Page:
On the final full day of the Trump administration, Immigration and Customs Enforcement deported between four and six Mauritarians to a nation the Trump administration had once punished for having failed to end slavery. This was just one of many deportation flights—including to Haiti and Latin America—that departed the United States just before President Joe Biden could impose a temporary moratorium on deportations.
Houleye Thiam, the president of the Mauritanian Network for Human Rights in the US, said that all the deportees on the flight were Black Mauritanians who had come to the United States seeking asylum during the Trump administration. “We thought this was just disgusting,” Thiam said, “that they were trying to squeeze a deportation…between Martin Luther King Day and the Biden inauguration.”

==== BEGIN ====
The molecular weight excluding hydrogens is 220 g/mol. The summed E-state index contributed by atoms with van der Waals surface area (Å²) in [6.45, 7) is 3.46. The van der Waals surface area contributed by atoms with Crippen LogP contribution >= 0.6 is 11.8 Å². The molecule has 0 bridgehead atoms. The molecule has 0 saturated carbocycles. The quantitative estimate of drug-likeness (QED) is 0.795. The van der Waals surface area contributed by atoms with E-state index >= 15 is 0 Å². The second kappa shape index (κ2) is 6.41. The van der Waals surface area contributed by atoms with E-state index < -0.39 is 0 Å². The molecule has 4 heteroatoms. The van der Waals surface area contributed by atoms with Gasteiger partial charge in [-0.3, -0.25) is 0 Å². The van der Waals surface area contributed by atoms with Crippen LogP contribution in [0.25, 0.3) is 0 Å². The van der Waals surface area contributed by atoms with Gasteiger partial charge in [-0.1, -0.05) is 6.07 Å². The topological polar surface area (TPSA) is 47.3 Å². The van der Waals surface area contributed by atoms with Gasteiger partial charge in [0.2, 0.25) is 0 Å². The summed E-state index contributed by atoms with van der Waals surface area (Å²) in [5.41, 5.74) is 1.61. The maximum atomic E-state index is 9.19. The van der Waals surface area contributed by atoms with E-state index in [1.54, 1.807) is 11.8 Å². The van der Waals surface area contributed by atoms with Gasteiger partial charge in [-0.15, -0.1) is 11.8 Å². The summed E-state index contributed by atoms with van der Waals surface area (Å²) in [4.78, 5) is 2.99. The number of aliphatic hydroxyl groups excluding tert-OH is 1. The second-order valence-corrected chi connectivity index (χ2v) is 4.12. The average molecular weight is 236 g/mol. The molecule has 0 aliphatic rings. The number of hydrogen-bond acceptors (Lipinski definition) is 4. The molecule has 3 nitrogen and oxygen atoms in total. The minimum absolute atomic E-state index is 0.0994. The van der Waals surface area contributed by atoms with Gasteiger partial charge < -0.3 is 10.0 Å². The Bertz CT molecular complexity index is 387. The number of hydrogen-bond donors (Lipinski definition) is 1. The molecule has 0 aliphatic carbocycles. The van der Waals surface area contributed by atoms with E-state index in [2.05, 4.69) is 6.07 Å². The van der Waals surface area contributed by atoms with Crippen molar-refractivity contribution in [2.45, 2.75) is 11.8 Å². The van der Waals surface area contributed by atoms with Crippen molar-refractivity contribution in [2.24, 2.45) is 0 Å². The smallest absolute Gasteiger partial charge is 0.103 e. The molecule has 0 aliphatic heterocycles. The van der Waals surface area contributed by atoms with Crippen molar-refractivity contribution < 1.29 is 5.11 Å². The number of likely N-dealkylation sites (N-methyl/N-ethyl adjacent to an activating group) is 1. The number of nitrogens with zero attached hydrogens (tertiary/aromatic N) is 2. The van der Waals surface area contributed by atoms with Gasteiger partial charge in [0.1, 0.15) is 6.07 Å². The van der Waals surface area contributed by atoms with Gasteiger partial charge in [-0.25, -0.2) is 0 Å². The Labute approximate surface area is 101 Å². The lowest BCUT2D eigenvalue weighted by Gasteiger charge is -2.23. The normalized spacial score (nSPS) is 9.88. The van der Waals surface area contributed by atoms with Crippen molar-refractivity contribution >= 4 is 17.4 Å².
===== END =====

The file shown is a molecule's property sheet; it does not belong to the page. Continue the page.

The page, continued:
The deportations to Mauritania have inspired particular outrage because of the country’s abysmal human rights record. In 1981, the West African nation became the last country in the world to officially end slavery. It criminalized slaveholding in 2007, but, in practice, slavery continues. In 2018, the Trump administration cut off trade preferences for Mauritania after concluding that it had “made insufficient progress toward combating forced labor, in particular the scourge of hereditary slavery.” The persecution of Black Africans has been led by the Arab-Berber minority that rules the country.
*The views of the above article are those of the author and do not necessarily reflect the views of Africa Speaks 4 Africa or its editorial team.